Septic Tank Backing Up?
Roto-Rooter Clears Sewer and Septic Lines
Homes in Wisconsin's lovely countryside usually have private septic tanks instead of city sewer connections. Septic tank lines, just like municipal sewer laterals, can clog, causing serious backflows. The causes, signs and symptoms of a septic line clog are quite similar to those of a plugged sewer lateral. Usually, a foreign object like a toy, sanitary pad or rag gets stuck in the pipe, preventing the flow of water. Tree roots invading the external pipes also clogs lateral and lines. Regardless of the cause, the results are the same: sinks, tubs and toilets are slow to empty and you may even experience flooding from the backflow.
Understanding How Your Septic Tank Works
Inside your home, there's not much difference between how a sewer and septic system work. You put water down the drain and it moves through the plumbing and out of the house into a large pipe leading away from your home. Once it's outside the house, there are big differences between a sewer and septic system. City sewers take all the waste and water to a central treatment facility. A septic system, however, holds the water in a large tank buried in your yard, where bacteria naturally breaks down the waste. As new water enters the system, water already in the tank is flushed out into a drain field, where it enters the water cycle again.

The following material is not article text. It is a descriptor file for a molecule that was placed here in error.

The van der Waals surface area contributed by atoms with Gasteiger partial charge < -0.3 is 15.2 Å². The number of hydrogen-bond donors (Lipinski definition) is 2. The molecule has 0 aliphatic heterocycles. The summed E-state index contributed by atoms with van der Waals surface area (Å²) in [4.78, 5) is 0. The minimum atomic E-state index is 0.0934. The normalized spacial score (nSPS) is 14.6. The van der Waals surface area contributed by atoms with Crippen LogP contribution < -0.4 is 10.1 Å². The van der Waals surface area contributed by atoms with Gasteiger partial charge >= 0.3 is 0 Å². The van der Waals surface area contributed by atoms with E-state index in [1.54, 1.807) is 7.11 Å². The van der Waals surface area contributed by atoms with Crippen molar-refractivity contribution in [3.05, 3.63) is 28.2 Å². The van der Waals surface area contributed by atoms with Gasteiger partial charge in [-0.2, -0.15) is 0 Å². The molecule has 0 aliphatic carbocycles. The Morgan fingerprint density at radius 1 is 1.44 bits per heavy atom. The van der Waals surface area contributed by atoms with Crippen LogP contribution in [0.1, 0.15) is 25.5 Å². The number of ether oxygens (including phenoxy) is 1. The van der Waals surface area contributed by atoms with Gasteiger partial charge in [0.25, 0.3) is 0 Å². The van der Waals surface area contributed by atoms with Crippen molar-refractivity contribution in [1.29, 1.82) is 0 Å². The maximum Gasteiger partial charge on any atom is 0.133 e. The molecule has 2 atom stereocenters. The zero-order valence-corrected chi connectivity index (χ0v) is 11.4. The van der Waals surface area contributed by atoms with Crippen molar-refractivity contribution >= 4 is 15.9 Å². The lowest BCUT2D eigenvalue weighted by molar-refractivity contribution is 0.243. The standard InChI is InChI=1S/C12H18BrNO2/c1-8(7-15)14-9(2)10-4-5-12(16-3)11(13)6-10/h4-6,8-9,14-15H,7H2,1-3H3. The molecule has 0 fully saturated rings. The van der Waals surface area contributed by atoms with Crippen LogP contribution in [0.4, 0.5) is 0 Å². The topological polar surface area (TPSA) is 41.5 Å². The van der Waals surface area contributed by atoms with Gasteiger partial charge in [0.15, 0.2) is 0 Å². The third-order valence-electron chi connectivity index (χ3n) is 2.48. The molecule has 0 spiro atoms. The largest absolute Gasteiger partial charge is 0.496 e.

Plumbing Cameras Ensure Septic Pipes Are Clean
The Roto-Rooter machines we use to clean sewer laterals also unclog septic system plumbing. Thick tree roots and all manner of foreign objects are no match for the powerful action of our patented devices. Once we're done snaking your drain, we can use our plumbing cameras to check your septic tank’s lateral line and make sure it's not damaged or failing.